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2019 | Juliana Gil Borenstein - Extraordinary Renditions and State Secrets: A Human Rights Approach

Following the 9/11 attack, fighting terrorism became a priority for many governments. However, it is now widely known that in their considerable effort to combat terrorism States have often used disproportionate force and acted arbitrarily, breaching their obligations under international and domestic law. One of the most controversial measures adopted so far is the extraordinary rendition and secret detention programme, by which States transfer, without any legal process, a person to the custody of another State for detention and interrogation.  

It is alleged that detained people have been subjected to torture and inhuman or degrading treatment, in contravention to both international human right law and international humanitarian law. Unfortunately, victims’ efforts to have alleged violations assessed by the judiciary and obtain some kind of redress have been hampered by governments’ misuse of the state secrets privilege argument. The case of Abu Omar v. Italy, El-Masri v. Tenet, and Mohamed v. Jeppesen Dataplan Inc. are primary examples.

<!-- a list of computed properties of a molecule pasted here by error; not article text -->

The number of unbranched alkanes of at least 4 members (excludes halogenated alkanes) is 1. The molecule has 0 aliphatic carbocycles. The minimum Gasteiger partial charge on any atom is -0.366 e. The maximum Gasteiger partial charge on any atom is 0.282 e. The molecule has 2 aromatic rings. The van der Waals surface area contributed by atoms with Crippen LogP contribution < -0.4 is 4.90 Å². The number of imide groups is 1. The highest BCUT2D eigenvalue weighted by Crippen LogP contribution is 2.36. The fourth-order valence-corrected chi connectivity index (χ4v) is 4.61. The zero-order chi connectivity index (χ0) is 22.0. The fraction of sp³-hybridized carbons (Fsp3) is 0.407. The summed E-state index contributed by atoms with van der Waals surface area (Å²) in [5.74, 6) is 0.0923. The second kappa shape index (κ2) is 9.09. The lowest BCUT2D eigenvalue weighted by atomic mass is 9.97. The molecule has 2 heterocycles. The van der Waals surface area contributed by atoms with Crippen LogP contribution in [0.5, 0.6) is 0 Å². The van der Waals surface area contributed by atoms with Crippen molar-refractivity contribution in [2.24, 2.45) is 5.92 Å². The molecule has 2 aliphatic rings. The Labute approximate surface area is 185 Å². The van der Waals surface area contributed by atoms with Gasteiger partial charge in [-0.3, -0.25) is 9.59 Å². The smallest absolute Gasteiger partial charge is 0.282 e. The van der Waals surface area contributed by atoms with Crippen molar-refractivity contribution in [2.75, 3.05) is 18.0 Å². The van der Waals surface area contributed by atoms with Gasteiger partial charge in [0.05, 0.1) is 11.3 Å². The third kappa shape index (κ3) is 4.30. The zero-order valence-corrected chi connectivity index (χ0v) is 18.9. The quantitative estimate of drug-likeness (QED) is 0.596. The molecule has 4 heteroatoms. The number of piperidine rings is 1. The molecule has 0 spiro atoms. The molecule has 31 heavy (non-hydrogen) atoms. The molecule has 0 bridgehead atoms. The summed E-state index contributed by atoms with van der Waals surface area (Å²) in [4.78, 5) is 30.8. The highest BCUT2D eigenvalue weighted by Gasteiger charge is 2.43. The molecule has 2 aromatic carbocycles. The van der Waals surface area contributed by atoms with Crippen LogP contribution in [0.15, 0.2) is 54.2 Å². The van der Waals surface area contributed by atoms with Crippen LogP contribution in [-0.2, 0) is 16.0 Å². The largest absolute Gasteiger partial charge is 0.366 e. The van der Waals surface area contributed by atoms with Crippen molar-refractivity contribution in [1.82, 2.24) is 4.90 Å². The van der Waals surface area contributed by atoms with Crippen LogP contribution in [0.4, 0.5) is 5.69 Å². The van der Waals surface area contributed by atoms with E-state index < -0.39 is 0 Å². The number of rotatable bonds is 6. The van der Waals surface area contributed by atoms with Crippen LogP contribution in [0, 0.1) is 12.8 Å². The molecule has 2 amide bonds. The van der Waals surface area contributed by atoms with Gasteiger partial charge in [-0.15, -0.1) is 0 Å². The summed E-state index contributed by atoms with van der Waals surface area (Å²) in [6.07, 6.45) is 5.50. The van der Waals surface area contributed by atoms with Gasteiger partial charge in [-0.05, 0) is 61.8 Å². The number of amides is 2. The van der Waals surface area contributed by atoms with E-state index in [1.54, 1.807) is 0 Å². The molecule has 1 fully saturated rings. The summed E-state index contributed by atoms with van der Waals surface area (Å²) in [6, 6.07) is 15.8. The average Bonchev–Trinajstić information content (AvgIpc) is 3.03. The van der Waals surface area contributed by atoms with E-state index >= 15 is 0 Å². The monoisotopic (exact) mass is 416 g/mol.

This article contends that the ‘state secrets privilege’ argument, created to protect their right to confidentiality in national security affairs, is used by governments to prevent their gross violations of human rights from being assessed by the judiciary; hence, violating victims’ rights and promoting impunity. As much as the existence of secrecy is of paramount importance for every nation, no secrecy can serve as an excuse for governments to violate human rights and disregard the rule of law. With this in mind, the author contends that it is in the interest of democracy and justice to strike a balance between the concern for national security and the protection of human rights. Insofar as this jurisdictional construction prevents courts from addressing the alleged human rights violations brought to it by the victims, the state secrecy argument effectively establishes impunity for human rights abuses. In this respect, the article reasons that an impartial judicial organ must scrutinise the claim of secrecy in national security related issues, as to create a system of checks and balances.